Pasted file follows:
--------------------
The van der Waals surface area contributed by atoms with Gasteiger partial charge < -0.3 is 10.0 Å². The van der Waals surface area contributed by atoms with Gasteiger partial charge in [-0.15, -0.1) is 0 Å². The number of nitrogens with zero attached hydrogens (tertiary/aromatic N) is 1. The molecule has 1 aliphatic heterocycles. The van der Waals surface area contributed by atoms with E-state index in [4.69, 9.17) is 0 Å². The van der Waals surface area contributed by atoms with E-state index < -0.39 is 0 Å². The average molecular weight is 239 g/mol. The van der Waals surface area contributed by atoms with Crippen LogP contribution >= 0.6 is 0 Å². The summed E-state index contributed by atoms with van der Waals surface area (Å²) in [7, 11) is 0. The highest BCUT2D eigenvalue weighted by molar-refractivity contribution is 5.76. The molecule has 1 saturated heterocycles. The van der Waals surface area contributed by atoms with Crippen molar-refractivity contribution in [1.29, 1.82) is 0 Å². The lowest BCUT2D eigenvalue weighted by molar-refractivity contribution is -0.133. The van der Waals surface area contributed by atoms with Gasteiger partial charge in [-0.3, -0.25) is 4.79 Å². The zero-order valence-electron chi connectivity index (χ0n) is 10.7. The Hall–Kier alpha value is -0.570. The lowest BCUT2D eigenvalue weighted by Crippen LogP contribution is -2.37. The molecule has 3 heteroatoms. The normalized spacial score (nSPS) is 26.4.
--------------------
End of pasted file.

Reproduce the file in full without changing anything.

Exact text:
The van der Waals surface area contributed by atoms with Gasteiger partial charge < -0.3 is 10.0 Å². The van der Waals surface area contributed by atoms with Gasteiger partial charge in [-0.15, -0.1) is 0 Å². The number of nitrogens with zero attached hydrogens (tertiary/aromatic N) is 1. The molecule has 1 aliphatic heterocycles. The van der Waals surface area contributed by atoms with E-state index in [4.69, 9.17) is 0 Å². The van der Waals surface area contributed by atoms with E-state index < -0.39 is 0 Å². The average molecular weight is 239 g/mol. The van der Waals surface area contributed by atoms with Crippen LogP contribution >= 0.6 is 0 Å². The summed E-state index contributed by atoms with van der Waals surface area (Å²) in [7, 11) is 0. The highest BCUT2D eigenvalue weighted by molar-refractivity contribution is 5.76. The molecule has 1 saturated heterocycles. The van der Waals surface area contributed by atoms with Crippen molar-refractivity contribution in [1.29, 1.82) is 0 Å². The lowest BCUT2D eigenvalue weighted by molar-refractivity contribution is -0.133. The van der Waals surface area contributed by atoms with Gasteiger partial charge in [-0.3, -0.25) is 4.79 Å². The zero-order valence-electron chi connectivity index (χ0n) is 10.7. The Hall–Kier alpha value is -0.570. The lowest BCUT2D eigenvalue weighted by Crippen LogP contribution is -2.37. The molecule has 3 heteroatoms. The normalized spacial score (nSPS) is 26.4.